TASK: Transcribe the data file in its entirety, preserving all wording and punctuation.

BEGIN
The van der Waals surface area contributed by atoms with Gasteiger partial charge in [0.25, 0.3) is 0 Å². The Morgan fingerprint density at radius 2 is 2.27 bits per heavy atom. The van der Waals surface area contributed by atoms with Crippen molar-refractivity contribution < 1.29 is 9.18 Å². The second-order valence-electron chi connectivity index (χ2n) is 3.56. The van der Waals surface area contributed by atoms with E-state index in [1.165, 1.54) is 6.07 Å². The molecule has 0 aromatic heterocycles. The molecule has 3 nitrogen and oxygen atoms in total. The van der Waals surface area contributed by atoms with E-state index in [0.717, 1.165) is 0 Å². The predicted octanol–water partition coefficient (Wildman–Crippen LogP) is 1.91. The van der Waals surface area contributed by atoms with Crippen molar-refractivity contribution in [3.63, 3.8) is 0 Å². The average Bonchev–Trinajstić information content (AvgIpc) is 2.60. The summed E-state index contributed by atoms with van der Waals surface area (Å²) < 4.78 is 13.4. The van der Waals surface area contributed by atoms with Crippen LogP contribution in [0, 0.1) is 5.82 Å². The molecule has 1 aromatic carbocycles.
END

The van der Waals surface area contributed by atoms with Gasteiger partial charge in [0.25, 0.3) is 0 Å². The Morgan fingerprint density at radius 2 is 2.27 bits per heavy atom. The van der Waals surface area contributed by atoms with Crippen molar-refractivity contribution < 1.29 is 9.18 Å². The second-order valence-electron chi connectivity index (χ2n) is 3.56. The van der Waals surface area contributed by atoms with E-state index in [1.165, 1.54) is 6.07 Å². The molecule has 0 aromatic heterocycles. The molecule has 3 nitrogen and oxygen atoms in total. The van der Waals surface area contributed by atoms with E-state index in [0.717, 1.165) is 0 Å². The predicted octanol–water partition coefficient (Wildman–Crippen LogP) is 1.91. The van der Waals surface area contributed by atoms with Crippen molar-refractivity contribution in [3.63, 3.8) is 0 Å². The average Bonchev–Trinajstić information content (AvgIpc) is 2.60. The summed E-state index contributed by atoms with van der Waals surface area (Å²) < 4.78 is 13.4. The van der Waals surface area contributed by atoms with Crippen LogP contribution in [0, 0.1) is 5.82 Å². The molecule has 1 aromatic carbocycles.